The Supernatural in Poetry, page 6
"But what say you to Milton's image °° On his brow sat horror plumed."
"As an image, it certainly is sublime; it fills the mind with an idea of power, but it does not follow that Milton intended to declare the feeling of horror to be sublime; and after all, his image imparts more of terror than of horror; for it is not distinctly pictured forth, but is seen in glimpses through obscuring shades, the great outlines only appearing, which excite the imagination to complete the rest; he only says, ‘sat horror plumed ;' you will observe, that the look of horror and the other characteristics are left to the imagination of the reader; and according to the strength of that, he will feel Milton's image to be either sublime or otherwise. Milton, when he sketched it, probably felt, that not even his art could fill up the outline, and present to other eyes the countenance which his ‘mind's eye' gave to him. Now, if obscurity has so much effect on fiction, what must it have in real life, when to ascertain the object of our terror, is frequently to acquire the means of escaping it. You will observe, that this image, though indistinct or obscure, is not confused."
"How can any thing be indistinct and not confused ?" said Mr. S––.
"Ay, that question is from the new school," replied W.; "but recollect, that obscurity, or indistinctness, is only a negative, which leaves the imagination to act upon the few hints that truth reveals to it; confusion is a thing as positive as distinctness, though not necessarily so palpable; and it may, by mingling and confounding one image with another, absolutely counteract the imagination, instead of exciting it. Obscurity leaves something for the imagination to exaggerate; confusion, by blurring one image into another, leaves only a chaos in which the mind can find nothing to be magnificent, nothing to nourish its fears or doubts, or to act upon in any way; yet confusion and obscurity are terms used indiscriminately by those, who would prove, that Shakspeare and Milton were wrong when they employed obscurity as a cause of the sublime, that Mr. Burke was equally mistaken in his reasoning upon the subject, and that mankind have been equally in error, as to the nature of their own feelings, when they were acted upon by the illusions of those great masters of the imagination, at whose so potent bidding, the passions have been awakened from their sleep, and by whose magic a crowded Theatre has been changed to a lonely shore, to a witch's cave, to an enchanted island, to a murderer's castle, to the ramparts of an usurper, to the battle, to the midnight carousal of the camp or the tavern, to every various scene of the living world."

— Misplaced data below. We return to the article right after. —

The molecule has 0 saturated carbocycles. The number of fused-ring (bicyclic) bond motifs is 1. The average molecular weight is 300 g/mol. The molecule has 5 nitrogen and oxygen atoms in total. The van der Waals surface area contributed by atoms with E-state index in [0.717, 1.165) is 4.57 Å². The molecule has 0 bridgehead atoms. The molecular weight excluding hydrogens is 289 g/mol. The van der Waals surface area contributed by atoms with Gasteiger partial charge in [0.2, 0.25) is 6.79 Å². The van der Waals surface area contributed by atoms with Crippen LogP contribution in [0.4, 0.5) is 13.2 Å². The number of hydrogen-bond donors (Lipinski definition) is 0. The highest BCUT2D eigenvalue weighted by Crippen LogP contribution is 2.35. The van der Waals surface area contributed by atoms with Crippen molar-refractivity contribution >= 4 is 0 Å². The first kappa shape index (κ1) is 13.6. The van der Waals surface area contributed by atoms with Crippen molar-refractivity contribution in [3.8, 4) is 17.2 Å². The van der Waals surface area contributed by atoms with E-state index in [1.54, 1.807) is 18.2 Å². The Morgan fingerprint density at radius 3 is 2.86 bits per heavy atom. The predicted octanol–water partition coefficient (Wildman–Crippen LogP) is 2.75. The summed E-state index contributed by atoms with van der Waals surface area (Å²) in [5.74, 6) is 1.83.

"Yet there are poets, and great ones too," said Mr. S––, "whose minds do not appear to have been very susceptible of those circumstances of time and space–of what you, perhaps, would call the picturesque in feeling–which you seem to think so necessary to the attainment of any powerful effect on the imagination. What say you to Dryden ?"
"That lie had a very strong imagination, a fertile wit, a mind well prepared by education, and great promptness of feeling; but lie had